Furthermore, we live in an increasingly mobile society. With the availability and prevalence of remote work, more American families are choosing to move across state lines for a lower cost of living. Thus, a husband and wife who move from a community property state to a common law or separate property state may have their assets retain their classification as community property. Community property interests are not easily extinguished by simply moving to another state. A husband and wife who move to a community property state from a separate property state may automatically convert their entire estate to community property.
Jointly Owned Property
The majority of married couples own their assets jointly with the “right of survivorship.” This unique classification mean that when one spouse dies, the surviving spouse automatically receives complete ownership of the property. This distribution cannot be changed by Will. Many people erroneously believe that this type of ownership precludes the need for the parties to have a Will. Because the surviving spouse becomes the outright owner of the property, he or she will need a Will to direct its disposition at his or her subsequent death. Since one never knows which spouse will survive the other, it is important that both have a Will. In addition, a plan that provides that everything go to the surviving spouse may be inefficient for purposes of ultimate distribution to other family members.
Life Insurance and Retirement Plans
Life insurance proceeds payable to a named beneficiary pass without regard to the terms of a person’s Will. Therefore, insurance will generally pass outside the probate system. Other property that may pass to named beneficiaries automatically and without regard to a Will include benefits of qualified retirement plans, annuities and inter vivos or living revocable trusts.
However, life insurance policies issued on the life of a husband or wife before or during the course of marriage may cause controversy when the beneficiary of the policy is not the surviving spouse. If the surviving spouse has not consented in writing to the naming of the third party as beneficiary or has not relinquished his or her interest in the policy, a claim against part of the death proceeds of the policy may still be made by the surviving spouse. Policies naming third parties as beneficiaries must be carefully set up to avoid unexpected gift and estate taxes. It would be best to discuss the intricacies with an experienced will and trusts attorney in Frisco TX.
Guardianship Declaration for Minor Children
Estate planning centers around the family unit and takes into consideration the people that are most important to you. If you have minor children (under the age of 18), the selection of their guardian(s) will be one of the most pivotal decisions that you will make. The individuals you judiciously choose to raise your children if you and your spouse can’t are referred to as “guardians of the person.” https://statutes.capitol.texas.gov/Docs/ES/htm/ES.1301.htm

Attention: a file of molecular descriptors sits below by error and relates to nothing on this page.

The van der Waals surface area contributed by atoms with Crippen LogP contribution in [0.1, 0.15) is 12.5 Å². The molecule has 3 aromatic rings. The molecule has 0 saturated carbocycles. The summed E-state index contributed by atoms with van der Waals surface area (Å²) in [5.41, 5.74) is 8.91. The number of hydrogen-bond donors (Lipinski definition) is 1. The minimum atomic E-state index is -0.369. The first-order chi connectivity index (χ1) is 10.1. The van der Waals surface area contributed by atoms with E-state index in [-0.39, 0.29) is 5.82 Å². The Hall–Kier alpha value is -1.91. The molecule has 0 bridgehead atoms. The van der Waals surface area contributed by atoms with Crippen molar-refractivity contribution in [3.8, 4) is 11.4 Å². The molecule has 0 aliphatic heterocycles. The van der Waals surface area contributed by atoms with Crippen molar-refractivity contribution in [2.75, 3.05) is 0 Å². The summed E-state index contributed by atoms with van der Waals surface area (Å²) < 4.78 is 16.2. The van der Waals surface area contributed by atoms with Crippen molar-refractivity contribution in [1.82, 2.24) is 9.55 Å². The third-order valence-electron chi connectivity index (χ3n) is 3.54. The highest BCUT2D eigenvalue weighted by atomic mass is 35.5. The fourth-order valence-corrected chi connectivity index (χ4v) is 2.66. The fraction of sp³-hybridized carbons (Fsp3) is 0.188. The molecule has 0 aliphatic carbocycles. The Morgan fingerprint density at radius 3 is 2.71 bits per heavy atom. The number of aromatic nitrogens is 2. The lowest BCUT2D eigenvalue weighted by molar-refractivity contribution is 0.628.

Ideally, you will select as guardians’ people whom you believe will love your children and raise them as you would with similar values and morals. A few factors to consider in the selection process include:
1) The age of the guardians as too young or too old could be a potential problem with regards to maturity and stage in life.
2) Do the guardians have children? Are they the same age as your children? Do they get along? Will the addition of your children create a burden on the guardian’s family (emotionally or financially)?
3) Do the guardians have the same moral and religious values as you? Will they raise the children in your faith?
4) Are the guardians in relatively good health? Do they lead a healthy lifestyle? Vices that you are concerned about or a lifestyle that is contrary to your own?
Additionally, there are situations where your chosen guardians are no longer able to serve. For instance, the couple may move away, become divorced, die, etc. Therefore, provisions for alternative guardians should be made as well. It is recommended that you seek guidance from your will and trusts lawyer in Frisco TX.
Will vs. Trust
The most commonly asked question potential clients inquire about – “Do I need a Will or a trust? What’s the difference between the two?” There are several differences between these estate planning tools. However, the greatest difference between a will and a trust is that with a trust your heirs avoid the time-consuming and expensive legal probate process of transferring property out of your name and into the name of your beneficiaries. This tedious and expensive process can take months and entangle your loved ones in the maze of the legal system. https://tyla.org/resource/texas-probate-passport/
Thus, if you create a trust, the trust transfers ownership of financial accounts, real estate, and other assets into the name of that trust directly (to ensure distribution to your named beneficiaries), without the need for probate or court intervention. Additionally, your heirs will be able to access assets in a trust more quickly than assets transferred through a traditional Will.